Growing up black in America is different than for any other race, no matter your status. We African Americans know the truth of our history, and we can still feel its remnants today. I was taught to be respectful to all but to never turn my back to a cop and keep my hands in sight. That being said, I grew up in a barn that was right next door to the U.S. Park Police Mounted Division’s training facility. I got to see white cops and black cops and Asian cops, male and female working together and being respectful to each other and welcoming to people of all colors.
I was told that I would have to work twice as hard for half as much. In some respects that has turned out to be true. I have had to knock on, sometimes kick down doors that are held open for others. I take pride in having done this, but there has always been a “What if?” that I carry based on our country’s history with race. Not the “What if?” of what could I have accomplished if those doors were held open for me, but the “What if?” of, is the next person that I have to interact with going to be a racist? The “What if?” of, did that decision have any basis in race? I am ashamed to admit that I watched the final round of the 2019 Dover Saddlery/USEF Hunter Seat Medal Final several times to justify Jordan Allen not winning. That is an example of the conditioned “What if?” that I have to resist. (I mean no offense to Kip Rosenthal and Cynthia Hankins. I do believe their decision was not biased, and that they got it right. The point that I am making is that it crossed my mind.)
For those of you that say, “But I’m not one of those…,” I believe you. But it only takes “one of those” families in a comfortable neighborhood for a jogger to get shot. It only takes “one of those” cops along with apathy from others for George Floyd to be handcuffed and on the ground with a knee on his neck for being suspected of a crime. I know that there are more good people in this world than bad, but it only takes one, so, “What if?”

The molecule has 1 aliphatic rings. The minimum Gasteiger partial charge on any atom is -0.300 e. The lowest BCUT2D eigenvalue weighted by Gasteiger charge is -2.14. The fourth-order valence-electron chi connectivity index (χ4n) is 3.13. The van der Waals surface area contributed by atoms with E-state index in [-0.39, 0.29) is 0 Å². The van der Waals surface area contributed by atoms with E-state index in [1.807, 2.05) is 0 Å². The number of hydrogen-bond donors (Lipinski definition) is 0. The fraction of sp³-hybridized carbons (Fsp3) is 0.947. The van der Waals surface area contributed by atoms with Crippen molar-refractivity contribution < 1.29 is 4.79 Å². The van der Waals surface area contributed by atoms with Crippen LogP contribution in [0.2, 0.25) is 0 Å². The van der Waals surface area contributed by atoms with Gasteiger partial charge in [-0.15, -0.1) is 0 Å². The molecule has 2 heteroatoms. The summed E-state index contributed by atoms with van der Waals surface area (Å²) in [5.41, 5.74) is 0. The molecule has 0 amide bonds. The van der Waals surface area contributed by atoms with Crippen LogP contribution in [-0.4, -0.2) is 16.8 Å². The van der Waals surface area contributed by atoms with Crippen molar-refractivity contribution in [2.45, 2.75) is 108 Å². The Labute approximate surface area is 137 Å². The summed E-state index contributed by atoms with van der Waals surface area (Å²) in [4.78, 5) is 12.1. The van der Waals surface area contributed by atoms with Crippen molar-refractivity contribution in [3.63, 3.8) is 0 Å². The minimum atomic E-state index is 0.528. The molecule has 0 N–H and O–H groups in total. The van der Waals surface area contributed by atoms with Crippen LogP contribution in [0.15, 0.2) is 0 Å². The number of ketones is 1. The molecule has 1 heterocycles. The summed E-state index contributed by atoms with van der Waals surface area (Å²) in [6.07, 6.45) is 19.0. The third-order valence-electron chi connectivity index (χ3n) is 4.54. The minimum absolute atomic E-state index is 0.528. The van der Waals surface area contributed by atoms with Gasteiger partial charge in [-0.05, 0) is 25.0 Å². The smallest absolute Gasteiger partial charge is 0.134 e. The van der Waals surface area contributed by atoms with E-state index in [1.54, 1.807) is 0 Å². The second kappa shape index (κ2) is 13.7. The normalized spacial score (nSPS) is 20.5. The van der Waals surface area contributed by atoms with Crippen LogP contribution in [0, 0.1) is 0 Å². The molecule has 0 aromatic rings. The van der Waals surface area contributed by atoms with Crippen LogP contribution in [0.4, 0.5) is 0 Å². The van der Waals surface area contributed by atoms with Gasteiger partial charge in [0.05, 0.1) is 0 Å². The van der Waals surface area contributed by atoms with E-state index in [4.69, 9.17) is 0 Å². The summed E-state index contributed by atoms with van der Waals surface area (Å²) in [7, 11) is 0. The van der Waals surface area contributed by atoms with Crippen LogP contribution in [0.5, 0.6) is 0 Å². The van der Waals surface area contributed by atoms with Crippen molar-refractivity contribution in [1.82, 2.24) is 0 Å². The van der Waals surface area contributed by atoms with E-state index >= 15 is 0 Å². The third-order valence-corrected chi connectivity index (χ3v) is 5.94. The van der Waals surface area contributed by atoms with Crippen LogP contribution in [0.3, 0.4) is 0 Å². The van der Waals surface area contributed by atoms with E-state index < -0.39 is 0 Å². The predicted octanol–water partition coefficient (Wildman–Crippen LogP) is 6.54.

I know that this is not an issue that the members of this community want to think about, much less confront, but we should not isolate ourselves from the issues around race. If we do, then we are the problem. Most of the people in the horse show world will never be affected by this issue, but racism (direct or indirect) is a communicable disease, and eventually this sickness will infect us all, so we should all confront it.
Given the economic, social and political connections within our community, we can do a lot to effect change on this issue. But only if we are willing to see, hear and be compassionate towards those who feel its weight, and intentional in reaching out and supporting those who are affected. We can help eliminate it in the world at large by setting the example if nothing else.